Schoolchildren as BLS instructors for relatives and friends: Impact on attitude towards bystander CPR
Faculty of Medicine and Health Sciences
Resuscitation. - Limerick, 1972, currens
, p. 1769-1774
University of Antwerp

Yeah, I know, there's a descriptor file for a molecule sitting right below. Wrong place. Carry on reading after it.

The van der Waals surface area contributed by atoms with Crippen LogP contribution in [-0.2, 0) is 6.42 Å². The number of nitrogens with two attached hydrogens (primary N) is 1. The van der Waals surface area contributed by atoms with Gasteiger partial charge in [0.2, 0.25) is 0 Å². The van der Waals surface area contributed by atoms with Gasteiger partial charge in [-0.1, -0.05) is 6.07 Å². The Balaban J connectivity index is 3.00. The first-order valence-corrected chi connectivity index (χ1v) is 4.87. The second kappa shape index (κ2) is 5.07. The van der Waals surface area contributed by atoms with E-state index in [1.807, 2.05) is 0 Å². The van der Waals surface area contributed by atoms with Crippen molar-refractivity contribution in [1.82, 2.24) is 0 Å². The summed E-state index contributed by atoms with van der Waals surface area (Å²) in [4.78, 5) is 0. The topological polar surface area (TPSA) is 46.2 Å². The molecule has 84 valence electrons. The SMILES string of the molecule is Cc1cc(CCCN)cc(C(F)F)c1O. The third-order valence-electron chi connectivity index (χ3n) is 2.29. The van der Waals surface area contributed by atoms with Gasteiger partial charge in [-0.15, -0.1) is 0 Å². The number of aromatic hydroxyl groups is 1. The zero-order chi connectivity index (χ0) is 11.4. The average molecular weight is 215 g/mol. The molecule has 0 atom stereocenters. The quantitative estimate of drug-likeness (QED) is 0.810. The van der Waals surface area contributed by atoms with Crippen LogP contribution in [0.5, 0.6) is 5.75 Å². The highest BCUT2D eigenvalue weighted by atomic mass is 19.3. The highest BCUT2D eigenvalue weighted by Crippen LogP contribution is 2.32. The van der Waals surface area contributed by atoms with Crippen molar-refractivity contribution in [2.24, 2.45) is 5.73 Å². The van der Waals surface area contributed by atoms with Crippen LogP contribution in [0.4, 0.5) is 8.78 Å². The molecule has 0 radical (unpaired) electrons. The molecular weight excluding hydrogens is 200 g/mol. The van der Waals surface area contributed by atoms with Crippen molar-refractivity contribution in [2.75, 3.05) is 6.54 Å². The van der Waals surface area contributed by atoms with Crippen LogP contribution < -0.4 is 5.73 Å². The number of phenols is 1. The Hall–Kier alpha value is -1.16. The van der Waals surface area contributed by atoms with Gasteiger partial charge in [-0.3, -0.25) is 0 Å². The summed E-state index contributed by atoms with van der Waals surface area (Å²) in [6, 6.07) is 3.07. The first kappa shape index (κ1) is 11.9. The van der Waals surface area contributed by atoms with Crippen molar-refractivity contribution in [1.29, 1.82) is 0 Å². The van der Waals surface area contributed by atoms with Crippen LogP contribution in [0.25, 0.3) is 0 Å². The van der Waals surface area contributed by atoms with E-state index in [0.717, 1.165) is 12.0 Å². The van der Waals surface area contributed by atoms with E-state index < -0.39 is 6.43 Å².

Introduction: We investigated the impact of Cardio-Pulmonary Resuscitation (CPR) instruction by children on the attitude of people to perform bystander CPR. Methods: In 2012, children from primary and secondary school (age span 11-13 years) received a free individual CPR training package containing an inexpensive manikin and a training video. After a CPR training session by their class teacher, they were invited to teach their relatives and friends. After the training, the trainees of the children were invited to participate in a web survey, containing a test and questions about prior CPR training and about their attitude towards bystander CPR (BCPR) before and after the training. We measured the impact on the attitude to perform BCPR and the theoretical knowledge transfer by the children. Results: A total of 4012 training packages were distributed to 72 schools of which 55 class teachers subscribed their students (n = 822) for the training programme for relatives and friends. After a validation procedure, 874 trainees of 290 children were included in the study. In comparison to trainees of secondary schoolchildren, trainees of primary schoolchildren scored better for the test as well as for a positive change of attitude towards future BCPR (P < 0.001). For every child-instructor 1.7 people changed their attitude towards BCPR positively. Conclusions: Instructing schoolchildren to teach their relatives and friends in Basic Life Support (BLS) led to a more positive attitude towards BCPR. The results were more positive with trainees from primary schoolchildren than with trainees from secondary schoolchildren. (C) 2014 Elsevier Ireland Ltd. All rights reserved.